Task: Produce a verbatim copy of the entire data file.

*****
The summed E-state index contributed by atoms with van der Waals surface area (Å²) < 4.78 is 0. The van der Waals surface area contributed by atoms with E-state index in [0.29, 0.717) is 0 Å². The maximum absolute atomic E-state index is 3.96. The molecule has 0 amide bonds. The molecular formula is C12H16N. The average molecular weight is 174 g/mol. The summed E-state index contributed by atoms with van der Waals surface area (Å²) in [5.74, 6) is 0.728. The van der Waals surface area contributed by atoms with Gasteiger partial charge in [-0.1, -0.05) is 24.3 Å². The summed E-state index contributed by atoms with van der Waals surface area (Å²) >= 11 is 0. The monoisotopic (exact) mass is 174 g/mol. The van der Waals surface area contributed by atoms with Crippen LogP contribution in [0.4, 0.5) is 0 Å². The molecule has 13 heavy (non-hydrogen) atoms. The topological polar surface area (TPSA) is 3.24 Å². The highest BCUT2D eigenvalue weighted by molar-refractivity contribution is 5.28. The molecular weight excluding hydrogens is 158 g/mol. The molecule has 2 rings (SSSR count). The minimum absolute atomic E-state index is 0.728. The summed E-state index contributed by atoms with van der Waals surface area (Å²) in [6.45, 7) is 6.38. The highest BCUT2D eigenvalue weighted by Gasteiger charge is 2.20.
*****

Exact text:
The summed E-state index contributed by atoms with van der Waals surface area (Å²) < 4.78 is 0. The van der Waals surface area contributed by atoms with E-state index in [0.29, 0.717) is 0 Å². The maximum absolute atomic E-state index is 3.96. The molecule has 0 amide bonds. The molecular formula is C12H16N. The average molecular weight is 174 g/mol. The summed E-state index contributed by atoms with van der Waals surface area (Å²) in [5.74, 6) is 0.728. The van der Waals surface area contributed by atoms with Gasteiger partial charge in [-0.1, -0.05) is 24.3 Å². The summed E-state index contributed by atoms with van der Waals surface area (Å²) >= 11 is 0. The monoisotopic (exact) mass is 174 g/mol. The van der Waals surface area contributed by atoms with Crippen LogP contribution in [0.4, 0.5) is 0 Å². The molecule has 13 heavy (non-hydrogen) atoms. The topological polar surface area (TPSA) is 3.24 Å². The highest BCUT2D eigenvalue weighted by molar-refractivity contribution is 5.28. The molecular weight excluding hydrogens is 158 g/mol. The molecule has 2 rings (SSSR count). The minimum absolute atomic E-state index is 0.728. The summed E-state index contributed by atoms with van der Waals surface area (Å²) in [6.45, 7) is 6.38. The highest BCUT2D eigenvalue weighted by Gasteiger charge is 2.20.